Wild Calling




Make your tools from wood, its warm and fuzzy.

This page displays some of the fancy duck calls I have made over the years.  Occassionally I make another fancy call but seldom enter competition any more. My efforts are now more directed toward writing and you'll find some of my past (and perhaps future) efforts on this site. I have turned from fancy calls to working calls and you will will find some of them pictured on the working call page. Your comments are aways welcome.


This call represents my greatest achievement. I was speechless when Master Carver Jim Dester called one day and proposed that the two of us do a "co-op" for the National Wild Turkey Federation (NWTF) annual competition. That show is perhaps the most competitive national shows and Jim had won Best of Show in 2002 and 2004 as well as Best of Show at the CCAA national competition in 2004,2006 and 2007. Collaborating on the design, I turned the several parts and Jim carved the Flying Ducks in the revolving outer barrel and added the gold leafed "NWTF" visible through a window in the independently revolving band near the exhaust of the barrel.

This call won Best of Show at the 2008 NWTF annual meet and sold at auction for more than $7,000.00, more than any single call before or since. It is now part of the Tommy Whiting ton collection.


Named "Dozens of Diamonds" this call was made from segmented rings of black walnut and four rings of maple with diamonds of Pauck inset in  walnut borders. It placed first in the laminated division at the 2006 CCAA annual competition and is now included in the James Bennett collection.


As with most of my fancy calls, I named this one - "Carrousel" - and entered it in the fancy call competition sponsored by the Callmakers and Collectors Association of America (CCAA) in 2005. Made from dozens of pieces of Beech and Purpleheart, it received the Design Award and now part of the James Bennett collection.

A miniature call at only 3.5" tall this unnamed call of African Blackwood with aluminum stripes and brass dots, won first place in its division at the 2007 CCAA fancy call show and is owned by Tommy Whitington. 


The "Museum" features miniature duck calls turned from 6 different woods each set into a oval window in a maple feature ring. The stopper and exhaust end of the barrel are staves of snake wood cut so the unique wood grane is exposed.


"Mayan God" is a segmented call with segments cut from a plank of glued up sheets of veneer and thin plywood. This call and "Museum" above have traded hands among collectors so often that I have lost track of them.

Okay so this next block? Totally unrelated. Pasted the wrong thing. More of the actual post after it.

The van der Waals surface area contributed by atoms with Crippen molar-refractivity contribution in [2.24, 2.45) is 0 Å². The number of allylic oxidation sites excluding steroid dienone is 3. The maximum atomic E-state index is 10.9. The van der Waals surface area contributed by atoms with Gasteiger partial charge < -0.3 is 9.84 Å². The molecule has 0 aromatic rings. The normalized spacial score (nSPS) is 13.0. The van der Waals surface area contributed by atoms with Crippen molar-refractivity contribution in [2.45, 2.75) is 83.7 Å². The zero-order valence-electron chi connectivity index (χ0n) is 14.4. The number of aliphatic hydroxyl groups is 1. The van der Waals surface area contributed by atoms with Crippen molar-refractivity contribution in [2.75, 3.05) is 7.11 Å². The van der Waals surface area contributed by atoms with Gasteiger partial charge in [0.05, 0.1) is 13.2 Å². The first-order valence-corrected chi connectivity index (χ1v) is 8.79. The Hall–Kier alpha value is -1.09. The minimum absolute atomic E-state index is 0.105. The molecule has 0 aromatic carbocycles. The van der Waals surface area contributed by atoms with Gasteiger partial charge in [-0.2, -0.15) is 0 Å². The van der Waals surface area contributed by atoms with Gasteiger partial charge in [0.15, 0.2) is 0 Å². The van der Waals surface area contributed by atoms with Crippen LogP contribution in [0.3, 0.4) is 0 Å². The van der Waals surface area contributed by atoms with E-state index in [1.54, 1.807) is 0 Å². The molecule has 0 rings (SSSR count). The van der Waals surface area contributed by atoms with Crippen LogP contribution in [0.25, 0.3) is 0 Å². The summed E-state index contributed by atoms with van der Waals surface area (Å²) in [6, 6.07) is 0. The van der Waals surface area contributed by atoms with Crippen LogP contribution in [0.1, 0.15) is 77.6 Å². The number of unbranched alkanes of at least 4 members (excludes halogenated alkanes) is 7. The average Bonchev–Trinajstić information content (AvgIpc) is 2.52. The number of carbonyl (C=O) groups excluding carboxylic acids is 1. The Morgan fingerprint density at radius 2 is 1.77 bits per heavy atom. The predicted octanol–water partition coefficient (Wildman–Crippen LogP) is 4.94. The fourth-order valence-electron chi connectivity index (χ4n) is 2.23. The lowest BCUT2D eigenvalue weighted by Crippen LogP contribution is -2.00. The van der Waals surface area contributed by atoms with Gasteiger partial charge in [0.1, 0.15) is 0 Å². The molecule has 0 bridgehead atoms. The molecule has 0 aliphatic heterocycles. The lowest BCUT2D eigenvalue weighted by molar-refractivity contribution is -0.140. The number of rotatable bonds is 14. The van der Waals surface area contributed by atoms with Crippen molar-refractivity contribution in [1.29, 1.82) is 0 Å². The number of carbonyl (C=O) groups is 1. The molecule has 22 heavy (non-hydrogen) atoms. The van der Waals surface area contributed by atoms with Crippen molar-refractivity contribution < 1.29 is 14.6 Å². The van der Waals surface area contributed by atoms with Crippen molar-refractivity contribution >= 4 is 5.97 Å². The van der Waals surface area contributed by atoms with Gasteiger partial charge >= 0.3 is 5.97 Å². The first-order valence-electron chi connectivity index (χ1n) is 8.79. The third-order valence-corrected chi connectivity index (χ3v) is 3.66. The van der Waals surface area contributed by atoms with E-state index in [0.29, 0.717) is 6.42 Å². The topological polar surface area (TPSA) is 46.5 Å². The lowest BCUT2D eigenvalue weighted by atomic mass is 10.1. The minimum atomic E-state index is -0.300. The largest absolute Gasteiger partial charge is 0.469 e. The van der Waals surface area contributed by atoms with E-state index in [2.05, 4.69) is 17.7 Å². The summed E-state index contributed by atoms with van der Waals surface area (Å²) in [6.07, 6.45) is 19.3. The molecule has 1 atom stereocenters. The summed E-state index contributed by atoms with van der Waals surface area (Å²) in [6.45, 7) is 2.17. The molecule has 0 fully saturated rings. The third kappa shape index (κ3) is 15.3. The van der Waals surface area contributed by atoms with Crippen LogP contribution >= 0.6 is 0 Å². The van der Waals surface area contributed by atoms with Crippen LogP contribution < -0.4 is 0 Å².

"Southwestern Pottery" includes feature rings  in both the barrel and stopper that remind me of some of the features from which this call was named. The feature rings are segmented maple and walnut rings while the balance of the call is offset walnut rings, turned to some of my favorite shapes.


This unnamed call of Tulip Wood sports inlaid strips of Purpleheart, cut in at a 45 degree angle to make a "Celtic Knot" in the stopper and a double knot in the barrel which I call a Turk's Head similar in appearance to the knot cowboys some times tie in the end of a lariat. 


"Green eyes" another segmented call was especially turned for a benefit auction held by the Reelfoot Lake (Tennessee) Lawmakers and Collectors Association, the sponsors of a wonderful show held at the Lake each fall. This call is now in the James Bennett Collection. 


I named this call "Aztec" since it reminds me of some southwestern Indian designs. It has  such an interesting construction process that I wrote an article about Building Aztec and included it on the Publications page.


Crafted to a zig-zag pattern, the feature rings on this call are of black walnut and two different sources of maple. The call is built up from several segmented rings of black walnut and is now owned by Herb and Lavonne Ohley.


The "Caged candy stick" features a revolving cage with walnut bars and an pink Ivory candy stick inside. The stopper and barrel base are snake wood staves trimmed with Osage Orange segmented rings. 


This "Osage pair" was especially made for Turkey callmakers Donald and Sarah Clark of Sheridain, Arkansas, who sent me the butt of an Osage Orange fence post that had turned "mud green." Donald wrote the the fence post had been in a wet marshy place for at least 100 years. I matched the green Osage with some fresh Osage to make this pair from one of my favorite patterns.



This site by Ed Glenn, 541-481-3151